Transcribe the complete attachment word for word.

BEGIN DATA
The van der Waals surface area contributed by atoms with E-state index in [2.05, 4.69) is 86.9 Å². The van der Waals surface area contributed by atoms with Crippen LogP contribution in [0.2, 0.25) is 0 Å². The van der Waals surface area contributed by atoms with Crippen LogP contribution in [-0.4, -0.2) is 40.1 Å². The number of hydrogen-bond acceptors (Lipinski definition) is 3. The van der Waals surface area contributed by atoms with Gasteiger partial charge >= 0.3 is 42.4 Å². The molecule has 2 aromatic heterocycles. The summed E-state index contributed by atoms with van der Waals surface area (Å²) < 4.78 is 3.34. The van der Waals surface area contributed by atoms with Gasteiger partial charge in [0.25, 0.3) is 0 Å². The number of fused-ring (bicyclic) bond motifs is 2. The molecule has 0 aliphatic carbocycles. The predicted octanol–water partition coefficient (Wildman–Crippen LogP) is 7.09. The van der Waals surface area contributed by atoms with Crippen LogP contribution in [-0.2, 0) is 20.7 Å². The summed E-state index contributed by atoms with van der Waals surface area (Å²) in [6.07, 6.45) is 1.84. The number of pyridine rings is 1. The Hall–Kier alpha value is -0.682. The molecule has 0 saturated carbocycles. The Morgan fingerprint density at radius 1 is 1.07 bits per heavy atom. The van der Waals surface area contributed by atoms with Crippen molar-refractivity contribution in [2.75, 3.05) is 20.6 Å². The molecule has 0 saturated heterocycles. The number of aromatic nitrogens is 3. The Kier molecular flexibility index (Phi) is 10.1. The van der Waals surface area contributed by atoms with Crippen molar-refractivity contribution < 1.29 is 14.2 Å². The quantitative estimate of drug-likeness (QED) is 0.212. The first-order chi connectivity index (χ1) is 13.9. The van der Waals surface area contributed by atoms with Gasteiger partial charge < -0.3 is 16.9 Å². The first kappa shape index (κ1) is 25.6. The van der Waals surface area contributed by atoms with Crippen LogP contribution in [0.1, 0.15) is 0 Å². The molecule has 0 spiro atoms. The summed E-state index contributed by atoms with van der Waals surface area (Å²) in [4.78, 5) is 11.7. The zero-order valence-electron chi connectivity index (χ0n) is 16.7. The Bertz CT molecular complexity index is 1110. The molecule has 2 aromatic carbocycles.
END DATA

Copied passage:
The van der Waals surface area contributed by atoms with E-state index in [2.05, 4.69) is 86.9 Å². The van der Waals surface area contributed by atoms with Crippen LogP contribution in [0.2, 0.25) is 0 Å². The van der Waals surface area contributed by atoms with Crippen LogP contribution in [-0.4, -0.2) is 40.1 Å². The number of hydrogen-bond acceptors (Lipinski definition) is 3. The van der Waals surface area contributed by atoms with Gasteiger partial charge >= 0.3 is 42.4 Å². The molecule has 2 aromatic heterocycles. The summed E-state index contributed by atoms with van der Waals surface area (Å²) < 4.78 is 3.34. The van der Waals surface area contributed by atoms with Gasteiger partial charge in [0.25, 0.3) is 0 Å². The number of fused-ring (bicyclic) bond motifs is 2. The molecule has 0 aliphatic carbocycles. The predicted octanol–water partition coefficient (Wildman–Crippen LogP) is 7.09. The van der Waals surface area contributed by atoms with Crippen LogP contribution in [-0.2, 0) is 20.7 Å². The summed E-state index contributed by atoms with van der Waals surface area (Å²) in [6.07, 6.45) is 1.84. The number of pyridine rings is 1. The Hall–Kier alpha value is -0.682. The molecule has 0 saturated carbocycles. The Morgan fingerprint density at radius 1 is 1.07 bits per heavy atom. The van der Waals surface area contributed by atoms with Crippen molar-refractivity contribution in [2.75, 3.05) is 20.6 Å². The molecule has 0 saturated heterocycles. The number of aromatic nitrogens is 3. The Kier molecular flexibility index (Phi) is 10.1. The van der Waals surface area contributed by atoms with Crippen molar-refractivity contribution < 1.29 is 14.2 Å². The quantitative estimate of drug-likeness (QED) is 0.212. The first-order chi connectivity index (χ1) is 13.9. The van der Waals surface area contributed by atoms with Gasteiger partial charge < -0.3 is 16.9 Å². The first kappa shape index (κ1) is 25.6. The van der Waals surface area contributed by atoms with Crippen LogP contribution in [0.1, 0.15) is 0 Å². The molecule has 0 spiro atoms. The summed E-state index contributed by atoms with van der Waals surface area (Å²) in [4.78, 5) is 11.7. The zero-order valence-electron chi connectivity index (χ0n) is 16.7. The Bertz CT molecular complexity index is 1110. The molecule has 2 aromatic carbocycles.